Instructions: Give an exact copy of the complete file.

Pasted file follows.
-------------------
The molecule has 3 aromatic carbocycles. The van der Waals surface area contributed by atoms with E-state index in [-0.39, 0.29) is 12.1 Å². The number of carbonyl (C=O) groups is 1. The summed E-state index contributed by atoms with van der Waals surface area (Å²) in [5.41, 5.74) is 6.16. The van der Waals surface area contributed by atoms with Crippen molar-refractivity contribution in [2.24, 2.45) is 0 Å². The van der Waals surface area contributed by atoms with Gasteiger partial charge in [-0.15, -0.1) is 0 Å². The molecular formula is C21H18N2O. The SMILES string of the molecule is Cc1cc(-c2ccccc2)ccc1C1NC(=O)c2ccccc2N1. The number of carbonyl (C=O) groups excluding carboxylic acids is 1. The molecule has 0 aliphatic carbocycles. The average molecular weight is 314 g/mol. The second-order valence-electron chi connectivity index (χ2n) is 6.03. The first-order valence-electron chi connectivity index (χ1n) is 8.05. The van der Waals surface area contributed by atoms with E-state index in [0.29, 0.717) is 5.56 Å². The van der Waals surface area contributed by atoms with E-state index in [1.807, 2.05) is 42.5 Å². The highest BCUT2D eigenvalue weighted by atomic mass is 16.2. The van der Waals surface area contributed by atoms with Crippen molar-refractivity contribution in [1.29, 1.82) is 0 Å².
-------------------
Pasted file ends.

The molecule has 3 aromatic carbocycles. The van der Waals surface area contributed by atoms with E-state index in [-0.39, 0.29) is 12.1 Å². The number of carbonyl (C=O) groups is 1. The summed E-state index contributed by atoms with van der Waals surface area (Å²) in [5.41, 5.74) is 6.16. The van der Waals surface area contributed by atoms with Crippen molar-refractivity contribution in [2.24, 2.45) is 0 Å². The van der Waals surface area contributed by atoms with Gasteiger partial charge in [-0.15, -0.1) is 0 Å². The molecular formula is C21H18N2O. The SMILES string of the molecule is Cc1cc(-c2ccccc2)ccc1C1NC(=O)c2ccccc2N1. The number of carbonyl (C=O) groups excluding carboxylic acids is 1. The molecule has 0 aliphatic carbocycles. The average molecular weight is 314 g/mol. The second-order valence-electron chi connectivity index (χ2n) is 6.03. The first-order valence-electron chi connectivity index (χ1n) is 8.05. The van der Waals surface area contributed by atoms with E-state index in [0.29, 0.717) is 5.56 Å². The van der Waals surface area contributed by atoms with E-state index in [1.807, 2.05) is 42.5 Å². The highest BCUT2D eigenvalue weighted by atomic mass is 16.2. The van der Waals surface area contributed by atoms with Crippen molar-refractivity contribution in [1.29, 1.82) is 0 Å².